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    This dataset shows the variation of the thickness of Superficial (Quaternary age) deposits across Great Britain. The data are presented as a vector map of interlocking hexagon cells (side length 1km, area c.2.6 Km2) covering the landmass of Great Britain as a regular grid. Each hexagon cell is attributed with a series of statistics about the thickness of the underlying Quaternary units (e.g. average); additional information relating to the thickness models and the coverage of underpinning data is provided. The data is all derived by spatially summarising the information originally created for the high-resolution Superficial Deposit Thickness Model (a 50m cell size raster model of thickness, first published in 2010).

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    This layer of the Map based index (GeoIndex) shows the location of available UTM (Universal Transverse Mercator) series 1:250000 geological maps. These maps display Bedrock, Quaternary (Superficial deposits) geology of the offshore areas and Seabed Sediments of the UK landmass and offshore regions. The different versions are normally published as separate maps for land areas, but these may be combined on a single map for offshore areas. Maps are normally available in flat and folded format. The UTM Series (Universal Transverse Mercator projection) maps cover an area of 1deg. latitude by 2deg. longitude.

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    The Quaternary deposits thickness dataset is a digital geological map across the bulk of the UK Continental Shelf (UKCS), for areas up to a water depth of 200m, which shows the thickness of the deposits over bedrock in three categories: <5m, 5-50m, and >50m Quaternary cover. These depth bands were picked because they represent the horizons that have impact on offshore infrastructure deployment. The map is derived from (unpublished) BGS 1:1000000 scale Quaternary digital geological mapping. The map was produced in 2014 in collaboration with, and co-funded by, The Crown Estate as part of a wider commissioned project to assess seabed geological constraints on engineering infrastructure across the UKCS. The data are held by the BGS as an ESRI ArcGIS Shapefile.

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    The dataset is the output of a NERC fellowship aimed to understand the long-term dynamics of tropical vegetation through palaeoecological analysis. For doing this, two sedimentary archives (Laguna Pindo and Laguna Baños) from Ecuador were radiocarbon dated and analysed for pollen, non-pollen palynomorphs, charcoal, chironomids, stable isotopes and XRF of tephra deposits. Each proxy was analysed at different resolution. Laguna Pindo is a mid-elevation lake (1250 m asl) that spans the last 50,000 years. Laguna Baños is an Andean lake located at 3800 m asl and contains sediments representative of the last 6500 years. Both water bodies are very shallow. The data is presented mainly in excel spreadsheets as raw data (except for radiocarbon dating data, which are the PDF files provided by NRCF), without any math treatment or conversion. Publication associated with NERC grant, Frazer Matthews-Bird, Stephen J. Brooks, Philip B. Holden, Encarni Montoya, and William D. Gosling (2016), Inferring late-Holocene climate in the Ecuadorian Andes using a chironomid-based temperature inference model. Clim. Past, 12, 1263-1280, 2016. doi:10.5194/cp-12-1263-2016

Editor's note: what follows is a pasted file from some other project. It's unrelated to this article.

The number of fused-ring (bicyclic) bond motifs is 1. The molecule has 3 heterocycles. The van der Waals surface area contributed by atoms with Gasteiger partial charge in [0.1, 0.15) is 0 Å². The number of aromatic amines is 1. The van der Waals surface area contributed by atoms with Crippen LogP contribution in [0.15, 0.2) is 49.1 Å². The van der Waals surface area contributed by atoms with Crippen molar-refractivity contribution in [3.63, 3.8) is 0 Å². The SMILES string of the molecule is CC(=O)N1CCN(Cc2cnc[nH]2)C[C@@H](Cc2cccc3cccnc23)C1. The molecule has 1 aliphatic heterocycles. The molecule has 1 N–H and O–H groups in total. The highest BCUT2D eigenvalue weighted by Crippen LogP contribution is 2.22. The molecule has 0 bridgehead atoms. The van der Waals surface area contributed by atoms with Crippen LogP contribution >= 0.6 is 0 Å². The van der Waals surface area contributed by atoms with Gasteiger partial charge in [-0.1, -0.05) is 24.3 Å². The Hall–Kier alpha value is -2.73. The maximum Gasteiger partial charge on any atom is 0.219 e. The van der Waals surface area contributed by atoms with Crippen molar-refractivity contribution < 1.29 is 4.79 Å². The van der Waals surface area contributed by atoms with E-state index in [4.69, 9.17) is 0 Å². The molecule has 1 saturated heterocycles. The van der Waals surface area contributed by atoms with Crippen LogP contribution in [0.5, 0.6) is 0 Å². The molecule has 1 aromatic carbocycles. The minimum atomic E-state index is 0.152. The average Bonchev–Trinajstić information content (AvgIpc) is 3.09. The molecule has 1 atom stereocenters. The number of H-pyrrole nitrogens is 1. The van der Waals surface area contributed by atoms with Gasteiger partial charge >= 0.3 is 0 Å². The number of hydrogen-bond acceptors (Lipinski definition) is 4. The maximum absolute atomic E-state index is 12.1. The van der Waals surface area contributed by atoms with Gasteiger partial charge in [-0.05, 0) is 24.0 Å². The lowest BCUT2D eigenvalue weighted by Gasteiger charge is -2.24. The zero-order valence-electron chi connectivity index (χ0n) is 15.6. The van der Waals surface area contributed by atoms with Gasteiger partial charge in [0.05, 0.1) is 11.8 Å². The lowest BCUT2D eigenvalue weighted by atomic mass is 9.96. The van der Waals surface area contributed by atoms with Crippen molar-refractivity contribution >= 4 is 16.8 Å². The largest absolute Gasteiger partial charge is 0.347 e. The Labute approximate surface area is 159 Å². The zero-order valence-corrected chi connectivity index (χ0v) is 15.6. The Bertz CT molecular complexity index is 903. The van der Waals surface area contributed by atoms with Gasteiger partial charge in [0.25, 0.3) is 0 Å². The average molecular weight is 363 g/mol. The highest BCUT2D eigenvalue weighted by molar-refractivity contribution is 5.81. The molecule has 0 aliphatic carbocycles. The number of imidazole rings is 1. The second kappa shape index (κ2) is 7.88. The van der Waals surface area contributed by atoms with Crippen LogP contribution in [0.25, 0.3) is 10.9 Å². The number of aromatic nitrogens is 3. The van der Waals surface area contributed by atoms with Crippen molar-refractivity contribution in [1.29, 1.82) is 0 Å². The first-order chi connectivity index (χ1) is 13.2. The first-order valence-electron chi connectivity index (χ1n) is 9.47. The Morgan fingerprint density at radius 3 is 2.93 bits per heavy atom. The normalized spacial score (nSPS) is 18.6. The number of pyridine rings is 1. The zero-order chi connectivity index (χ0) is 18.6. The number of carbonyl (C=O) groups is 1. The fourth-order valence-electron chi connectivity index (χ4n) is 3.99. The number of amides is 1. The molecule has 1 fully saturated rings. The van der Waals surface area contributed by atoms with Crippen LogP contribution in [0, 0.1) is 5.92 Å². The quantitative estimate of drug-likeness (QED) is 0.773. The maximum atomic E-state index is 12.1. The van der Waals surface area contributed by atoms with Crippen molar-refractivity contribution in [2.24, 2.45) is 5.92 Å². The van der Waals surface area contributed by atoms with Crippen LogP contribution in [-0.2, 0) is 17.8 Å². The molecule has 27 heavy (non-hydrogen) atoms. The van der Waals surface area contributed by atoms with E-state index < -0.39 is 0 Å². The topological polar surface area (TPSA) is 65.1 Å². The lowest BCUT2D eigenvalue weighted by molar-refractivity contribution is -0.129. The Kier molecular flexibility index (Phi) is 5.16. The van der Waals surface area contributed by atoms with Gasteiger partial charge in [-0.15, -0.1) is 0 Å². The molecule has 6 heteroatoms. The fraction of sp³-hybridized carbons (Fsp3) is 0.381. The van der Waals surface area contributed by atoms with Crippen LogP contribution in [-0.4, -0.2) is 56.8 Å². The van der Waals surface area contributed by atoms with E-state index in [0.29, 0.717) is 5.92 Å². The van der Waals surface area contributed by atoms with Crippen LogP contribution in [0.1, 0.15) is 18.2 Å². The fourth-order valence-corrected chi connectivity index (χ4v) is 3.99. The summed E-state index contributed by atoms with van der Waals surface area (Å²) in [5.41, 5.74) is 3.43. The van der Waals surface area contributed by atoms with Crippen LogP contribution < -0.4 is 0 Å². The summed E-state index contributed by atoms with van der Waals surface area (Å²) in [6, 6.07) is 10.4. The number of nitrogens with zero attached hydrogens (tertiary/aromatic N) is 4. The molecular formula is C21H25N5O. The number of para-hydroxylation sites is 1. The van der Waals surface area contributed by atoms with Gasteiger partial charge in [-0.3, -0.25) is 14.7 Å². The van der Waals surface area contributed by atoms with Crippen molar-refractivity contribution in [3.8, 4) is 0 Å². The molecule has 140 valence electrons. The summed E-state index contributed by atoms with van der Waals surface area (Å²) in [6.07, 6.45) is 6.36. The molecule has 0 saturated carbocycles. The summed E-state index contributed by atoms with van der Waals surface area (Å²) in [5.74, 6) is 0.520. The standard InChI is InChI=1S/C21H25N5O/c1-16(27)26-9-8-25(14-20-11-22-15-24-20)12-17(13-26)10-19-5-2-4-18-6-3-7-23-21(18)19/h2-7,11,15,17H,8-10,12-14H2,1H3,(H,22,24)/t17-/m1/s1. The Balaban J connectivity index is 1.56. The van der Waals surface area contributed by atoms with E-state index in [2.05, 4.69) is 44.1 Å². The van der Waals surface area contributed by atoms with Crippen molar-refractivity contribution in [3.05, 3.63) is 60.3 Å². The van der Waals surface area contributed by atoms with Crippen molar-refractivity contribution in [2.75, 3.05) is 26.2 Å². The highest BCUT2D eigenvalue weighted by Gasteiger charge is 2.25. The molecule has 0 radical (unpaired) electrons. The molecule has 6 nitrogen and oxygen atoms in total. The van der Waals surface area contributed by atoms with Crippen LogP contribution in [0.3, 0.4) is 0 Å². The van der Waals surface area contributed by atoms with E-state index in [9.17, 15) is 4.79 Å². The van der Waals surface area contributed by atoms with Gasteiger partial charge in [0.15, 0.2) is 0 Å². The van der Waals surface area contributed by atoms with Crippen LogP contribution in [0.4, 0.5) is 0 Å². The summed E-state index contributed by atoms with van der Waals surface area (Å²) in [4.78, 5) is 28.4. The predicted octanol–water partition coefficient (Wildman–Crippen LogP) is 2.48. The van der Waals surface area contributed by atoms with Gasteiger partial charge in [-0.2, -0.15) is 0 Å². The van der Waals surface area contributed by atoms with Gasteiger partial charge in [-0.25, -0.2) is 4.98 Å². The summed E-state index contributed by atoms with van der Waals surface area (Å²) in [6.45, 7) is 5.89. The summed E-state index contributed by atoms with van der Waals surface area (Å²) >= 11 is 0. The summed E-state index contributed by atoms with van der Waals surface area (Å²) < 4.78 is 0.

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    A series of tiled models of superficial thickness covering the UK. The models are derived by direct modelling (natural neighbour interpolation) of BGS Borehole records and BGS Digmap. For the purposes of modelling, superficial deposits include sediments deposited during the Quaternary, subsequent Holocene rivers and coastal systems and also modern anthropogenic material. i.e. deposits that are less than 2.6 million years old. Grids are overprinted with a minimum value so that areas where no bore data is present, but drift is known to occur are given a minimum 1.5m thickness. The superficial thickness models have been created as baseline datasets for the BGS Geohazard programme. They represent the first attempt by BGS to create nationwide models of such data and the models provide only a simple, mathematical interpretation of reality. The complexity of Superficial deposits in Great Britain is such that it is only possible to model indicative values of thickness and elevation. The models should never be used as a substitute for thorough site investigation.

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    This award was made as a sailing participant of IODP Expedition 346, an international ocean drilling programme that NERC subscribe to. As such there was a lot of data generated that is owned and kept by IODP and which is freely available at: web.iodp.tamu.edu/UWQ/. Published Paper: Integrated Ocean Drilling Program Expedition 346 Scientific Prospectus - Asian Monsoon Onset and evolution of millennial-scale variability of Asian monsoon and its possible relation with Himalaya and Tibetan Plateau uplift. doi:10.2204/iodp.sp.346.2013